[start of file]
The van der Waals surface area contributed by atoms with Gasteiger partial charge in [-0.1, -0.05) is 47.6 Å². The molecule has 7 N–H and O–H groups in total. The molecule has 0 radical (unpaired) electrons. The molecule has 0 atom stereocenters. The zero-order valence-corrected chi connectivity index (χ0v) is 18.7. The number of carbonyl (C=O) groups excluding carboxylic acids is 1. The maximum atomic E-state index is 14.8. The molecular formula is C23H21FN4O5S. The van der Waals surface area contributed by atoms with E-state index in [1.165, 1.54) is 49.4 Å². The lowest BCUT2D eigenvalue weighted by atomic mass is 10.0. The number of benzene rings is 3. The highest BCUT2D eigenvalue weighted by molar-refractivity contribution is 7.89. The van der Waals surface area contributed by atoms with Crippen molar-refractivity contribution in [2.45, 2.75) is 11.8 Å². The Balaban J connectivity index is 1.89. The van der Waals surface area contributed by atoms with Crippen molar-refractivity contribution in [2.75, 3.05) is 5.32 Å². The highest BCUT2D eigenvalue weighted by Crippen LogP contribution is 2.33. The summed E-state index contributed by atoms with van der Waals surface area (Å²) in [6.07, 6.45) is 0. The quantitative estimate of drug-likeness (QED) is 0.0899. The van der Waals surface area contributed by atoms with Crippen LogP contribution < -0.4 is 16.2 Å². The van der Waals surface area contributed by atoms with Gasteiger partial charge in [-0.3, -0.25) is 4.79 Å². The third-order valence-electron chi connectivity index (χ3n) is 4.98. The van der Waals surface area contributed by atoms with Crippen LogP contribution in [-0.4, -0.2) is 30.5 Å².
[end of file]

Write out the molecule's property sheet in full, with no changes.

The van der Waals surface area contributed by atoms with Gasteiger partial charge in [-0.1, -0.05) is 47.6 Å². The molecule has 7 N–H and O–H groups in total. The molecule has 0 radical (unpaired) electrons. The molecule has 0 atom stereocenters. The zero-order valence-corrected chi connectivity index (χ0v) is 18.7. The number of carbonyl (C=O) groups excluding carboxylic acids is 1. The maximum atomic E-state index is 14.8. The molecular formula is C23H21FN4O5S. The van der Waals surface area contributed by atoms with E-state index in [1.165, 1.54) is 49.4 Å². The lowest BCUT2D eigenvalue weighted by atomic mass is 10.0. The number of benzene rings is 3. The highest BCUT2D eigenvalue weighted by molar-refractivity contribution is 7.89. The van der Waals surface area contributed by atoms with Crippen molar-refractivity contribution in [2.45, 2.75) is 11.8 Å². The Balaban J connectivity index is 1.89. The van der Waals surface area contributed by atoms with Crippen molar-refractivity contribution in [2.75, 3.05) is 5.32 Å². The highest BCUT2D eigenvalue weighted by Crippen LogP contribution is 2.33. The summed E-state index contributed by atoms with van der Waals surface area (Å²) in [6.07, 6.45) is 0. The quantitative estimate of drug-likeness (QED) is 0.0899. The van der Waals surface area contributed by atoms with Crippen LogP contribution < -0.4 is 16.2 Å². The van der Waals surface area contributed by atoms with Gasteiger partial charge in [-0.3, -0.25) is 4.79 Å². The third-order valence-electron chi connectivity index (χ3n) is 4.98. The van der Waals surface area contributed by atoms with Crippen LogP contribution in [-0.4, -0.2) is 30.5 Å².